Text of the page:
Related BLS programs | Related articles
October 1989, Vol. 112, No. 10
Employer-sponsored life insurance: a new look
Adam Z. Bellet
Employer-sponsored life insurance is an important source of survivor protection for working men and women. Benefits are available both to assist with immediate expenses and to make up for the loss of family income. Amounts of life insurance benefits can vary widely. As one example, white-collar workers more commonly receive benefits based on their salary, while blue-collar workers are more likely to receive a fixed-dollar benefit. This difference is pointed up in a new analysis, which looks at average life insurance amounts derived from all benefit formulas.
In 1988, 92 percent of full-time employees of medium-sized and large private firms participated in life insurance plans financed wholly or partly by their employers. Insurance protection at 10 years of service ranged from an average of $20,020 if earnings were $15,000 a year to $54,440 if earnings were $55,000. On average, amounts of insurance rose only slightly with length of service. Thus, at 30 years' seniority, benefits averaged $20,161 and $54,581 at the aforementioned earnings levels.
These findings are from an analysis of insurance plan provisions obtained through the Bureau of Labor Statistics' 1988 Employee Benefits Survey. Data were collected from U.S. private firms employing at least 100 workers. The survey, which did not include Alaska and Hawaii, used a sample of 2,493 establishments that represented almost 107,000 firms with more than 31 million full-time employees. Data are presented for all types of workers combined and separately for three broad occupational groups: professional and administrative, technical and clerical, and production and service workers. The first two groups together are often labeled white-collar workers, in contrast to the blue-collar production and service workers.1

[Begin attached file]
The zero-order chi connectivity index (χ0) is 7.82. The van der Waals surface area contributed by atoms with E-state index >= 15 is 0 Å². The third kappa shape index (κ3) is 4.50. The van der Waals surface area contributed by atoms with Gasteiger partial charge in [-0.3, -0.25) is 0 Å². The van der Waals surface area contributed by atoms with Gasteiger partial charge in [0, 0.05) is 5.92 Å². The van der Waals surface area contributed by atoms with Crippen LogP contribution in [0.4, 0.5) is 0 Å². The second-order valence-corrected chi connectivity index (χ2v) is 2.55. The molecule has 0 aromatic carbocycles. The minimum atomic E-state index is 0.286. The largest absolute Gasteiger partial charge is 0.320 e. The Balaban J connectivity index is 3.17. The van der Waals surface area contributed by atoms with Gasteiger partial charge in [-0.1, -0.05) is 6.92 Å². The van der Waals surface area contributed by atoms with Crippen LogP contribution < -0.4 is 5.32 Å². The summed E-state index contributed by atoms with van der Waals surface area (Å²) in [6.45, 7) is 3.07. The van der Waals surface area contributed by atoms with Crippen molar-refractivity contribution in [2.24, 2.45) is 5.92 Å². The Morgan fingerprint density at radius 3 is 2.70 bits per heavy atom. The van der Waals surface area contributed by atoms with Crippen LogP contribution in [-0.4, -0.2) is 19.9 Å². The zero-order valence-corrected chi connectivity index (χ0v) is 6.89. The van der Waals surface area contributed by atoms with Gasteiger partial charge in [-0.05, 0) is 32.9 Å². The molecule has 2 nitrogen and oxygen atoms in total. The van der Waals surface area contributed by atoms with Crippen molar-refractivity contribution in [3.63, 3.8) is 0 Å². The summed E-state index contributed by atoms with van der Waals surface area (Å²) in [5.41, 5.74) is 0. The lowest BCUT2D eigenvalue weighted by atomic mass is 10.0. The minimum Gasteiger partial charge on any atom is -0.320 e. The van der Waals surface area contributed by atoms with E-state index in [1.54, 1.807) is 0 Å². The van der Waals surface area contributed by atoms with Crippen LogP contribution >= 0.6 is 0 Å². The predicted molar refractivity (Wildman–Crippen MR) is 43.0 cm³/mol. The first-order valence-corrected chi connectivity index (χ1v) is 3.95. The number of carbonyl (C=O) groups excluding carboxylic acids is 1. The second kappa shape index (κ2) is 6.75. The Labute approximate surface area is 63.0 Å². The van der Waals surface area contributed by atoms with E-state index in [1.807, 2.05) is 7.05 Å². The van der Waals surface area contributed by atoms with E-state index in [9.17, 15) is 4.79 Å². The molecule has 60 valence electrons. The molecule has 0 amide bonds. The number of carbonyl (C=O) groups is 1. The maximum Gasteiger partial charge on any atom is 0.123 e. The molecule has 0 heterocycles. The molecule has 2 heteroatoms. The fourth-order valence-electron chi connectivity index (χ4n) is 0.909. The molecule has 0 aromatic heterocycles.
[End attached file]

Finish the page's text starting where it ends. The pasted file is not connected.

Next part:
This excerpt is from an article published in the October 1989 issue of the Monthly Labor Review. The full text of the article is available in Adobe Acrobat's Portable Document Format (PDF). See How to view a PDF file for more information.
Read abstract Download full text in PDF (892K)
1 Excluded from coverage in the survey are benefits for executive management, part-time, seasonal, and temporary employees, as well as for employees who are on regular travel assignments (such as airplane crews and long-distance truckdrivers). In addition to life insurance, the survey examines the incidence and detailed characteristics of health care, short- and long-term disability insurance, retirement, and capital accumulation plans, and a number of paid and unpaid time-off items. It also reports on eligibility for a variety of other benefits. Key findings of the 1988 survey are in Employee Benefits in Medium and Large Firms, 1988, Bulletin 2336 (Bureau of Labor Statistics, 1989).
Survivor income benefits provided by employers.June 1991.
Life insurance benefits for retired workers.Sept. 1990.
Within Monthly Labor Review Online:
Welcome | Current Issue | Index | Subscribe | Archives
Exit Monthly Labor Review Online:
BLS Home | Publications & Research Papers